Evaluation of material models describing the evolution of plastic anisotropy in pearlitic steel
Journal article, 2020

Rolling contact fatigue cracks often initiate in the highly deformed surface layer of railway rails. However, the behavior of the material in this region is not well known. In an earlier study by the author the behavior of a pearlitic rail steel subjected to large shear deformations was analyzed experimentally. The purpose of the present study is to evaluate the ability of four different material models, based on [Meyer et al. INT J SOLIDS STRUCT, pp. 122-132, vol 130-131, 2018], [Shi et al. INT J PLASTICITY, pp. 170-182, vol 63, 2014], [Qin et al. INT J PLASTICITY, pp. 156-169, vol 101, 2018] and crystal plasticity, to simulate these experiments. The second and third models are formulated into the finite strain framework used in the first model, and advanced kinematic hardening laws are incorporated. To enable such an evaluation, a simulation methodology of the experimental procedure is developed and presented. It is found that the model by Shi et al. could fit the experimental data most accurately. None of the models were able to predict all features observed in the experiments. Further development of constitutive models for evolving anisotropy in pearlitic steels subjected to large shear strains is therefore needed. (C) 2020 Elsevier Ltd. All rights reserved.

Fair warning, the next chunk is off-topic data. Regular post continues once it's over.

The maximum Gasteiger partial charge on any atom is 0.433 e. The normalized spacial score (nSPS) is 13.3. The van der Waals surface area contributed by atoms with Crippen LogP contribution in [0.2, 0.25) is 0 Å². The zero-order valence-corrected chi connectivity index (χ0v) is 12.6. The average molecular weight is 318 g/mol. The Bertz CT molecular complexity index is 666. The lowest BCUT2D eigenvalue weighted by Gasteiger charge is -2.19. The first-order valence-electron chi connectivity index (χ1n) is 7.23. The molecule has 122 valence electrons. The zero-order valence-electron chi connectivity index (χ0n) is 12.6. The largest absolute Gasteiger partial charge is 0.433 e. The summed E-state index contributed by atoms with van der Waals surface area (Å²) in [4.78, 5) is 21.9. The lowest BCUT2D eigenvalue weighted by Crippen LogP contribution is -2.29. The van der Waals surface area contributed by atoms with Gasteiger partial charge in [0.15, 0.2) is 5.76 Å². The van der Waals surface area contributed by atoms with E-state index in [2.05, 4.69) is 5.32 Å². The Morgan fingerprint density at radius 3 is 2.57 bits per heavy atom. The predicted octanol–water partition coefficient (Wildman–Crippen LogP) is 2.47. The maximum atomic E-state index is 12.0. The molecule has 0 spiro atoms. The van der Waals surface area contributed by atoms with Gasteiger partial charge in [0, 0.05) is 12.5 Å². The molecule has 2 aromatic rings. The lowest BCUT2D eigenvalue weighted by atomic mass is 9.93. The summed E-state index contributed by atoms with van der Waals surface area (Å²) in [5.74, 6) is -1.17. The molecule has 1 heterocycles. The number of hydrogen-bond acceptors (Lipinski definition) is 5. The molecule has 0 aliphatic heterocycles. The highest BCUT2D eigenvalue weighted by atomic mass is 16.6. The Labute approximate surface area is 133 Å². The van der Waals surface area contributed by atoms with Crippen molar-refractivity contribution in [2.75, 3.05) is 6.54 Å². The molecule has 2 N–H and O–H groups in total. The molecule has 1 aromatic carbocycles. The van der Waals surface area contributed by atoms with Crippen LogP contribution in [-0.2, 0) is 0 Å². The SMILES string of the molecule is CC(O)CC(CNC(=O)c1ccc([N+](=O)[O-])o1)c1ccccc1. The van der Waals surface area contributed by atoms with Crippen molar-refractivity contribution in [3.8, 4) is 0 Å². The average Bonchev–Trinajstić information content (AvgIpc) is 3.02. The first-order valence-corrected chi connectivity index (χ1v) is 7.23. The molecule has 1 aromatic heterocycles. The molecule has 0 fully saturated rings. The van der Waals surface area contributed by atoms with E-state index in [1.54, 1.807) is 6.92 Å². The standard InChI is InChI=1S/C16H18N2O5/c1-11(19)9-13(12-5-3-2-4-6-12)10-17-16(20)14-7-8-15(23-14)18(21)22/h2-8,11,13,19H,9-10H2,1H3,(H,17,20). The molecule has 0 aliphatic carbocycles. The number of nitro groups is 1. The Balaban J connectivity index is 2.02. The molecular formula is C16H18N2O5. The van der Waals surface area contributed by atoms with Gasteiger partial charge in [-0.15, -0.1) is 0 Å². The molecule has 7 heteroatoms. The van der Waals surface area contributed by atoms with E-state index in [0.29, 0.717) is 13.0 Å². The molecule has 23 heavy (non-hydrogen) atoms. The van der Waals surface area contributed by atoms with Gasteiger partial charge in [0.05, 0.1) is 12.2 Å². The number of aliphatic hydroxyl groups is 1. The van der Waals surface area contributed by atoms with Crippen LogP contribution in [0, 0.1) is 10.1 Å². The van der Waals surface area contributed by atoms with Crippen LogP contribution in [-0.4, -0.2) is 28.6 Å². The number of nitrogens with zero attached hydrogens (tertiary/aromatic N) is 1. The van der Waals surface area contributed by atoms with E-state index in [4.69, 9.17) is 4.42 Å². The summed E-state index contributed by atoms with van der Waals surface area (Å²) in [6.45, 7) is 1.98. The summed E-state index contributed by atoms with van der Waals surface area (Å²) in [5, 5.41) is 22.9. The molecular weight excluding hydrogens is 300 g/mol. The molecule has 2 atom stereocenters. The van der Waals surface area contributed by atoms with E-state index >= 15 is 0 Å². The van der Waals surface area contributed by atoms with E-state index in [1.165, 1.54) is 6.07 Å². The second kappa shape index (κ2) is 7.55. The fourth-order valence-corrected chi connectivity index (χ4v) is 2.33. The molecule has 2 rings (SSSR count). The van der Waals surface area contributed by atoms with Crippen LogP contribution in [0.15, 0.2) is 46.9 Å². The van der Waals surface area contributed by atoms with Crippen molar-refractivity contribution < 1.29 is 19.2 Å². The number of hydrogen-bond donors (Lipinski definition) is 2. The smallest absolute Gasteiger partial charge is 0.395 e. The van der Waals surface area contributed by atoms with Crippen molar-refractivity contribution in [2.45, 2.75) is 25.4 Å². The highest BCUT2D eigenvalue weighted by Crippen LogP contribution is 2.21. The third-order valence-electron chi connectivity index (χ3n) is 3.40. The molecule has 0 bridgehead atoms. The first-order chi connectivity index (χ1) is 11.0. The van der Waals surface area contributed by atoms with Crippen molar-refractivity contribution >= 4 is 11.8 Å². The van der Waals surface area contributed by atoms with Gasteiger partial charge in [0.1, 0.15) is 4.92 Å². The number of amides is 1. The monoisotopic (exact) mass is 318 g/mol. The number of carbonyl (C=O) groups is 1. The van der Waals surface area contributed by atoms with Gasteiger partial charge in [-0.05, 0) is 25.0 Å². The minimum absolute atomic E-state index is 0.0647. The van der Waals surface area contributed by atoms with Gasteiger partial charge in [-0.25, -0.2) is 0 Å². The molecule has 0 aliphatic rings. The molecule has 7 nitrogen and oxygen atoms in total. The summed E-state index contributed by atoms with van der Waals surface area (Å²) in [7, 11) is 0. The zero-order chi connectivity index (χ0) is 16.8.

Finite strains

Crystal plasticity

Evolving anisotropy

Pearlitic steel

Distortional hardening

Author

Knut Andreas Meyer

Chalmers, Industrial and Materials Science, Material and Computational Mechanics

International Journal of Solids and Structures

0020-7683 (ISSN)

Vol. 200 266-285

Subject Categories

Applied Mechanics

Other Materials Engineering

Metallurgy and Metallic Materials

DOI

10.1016/j.ijsolstr.2020.04.037

More information

Latest update

10/1/2020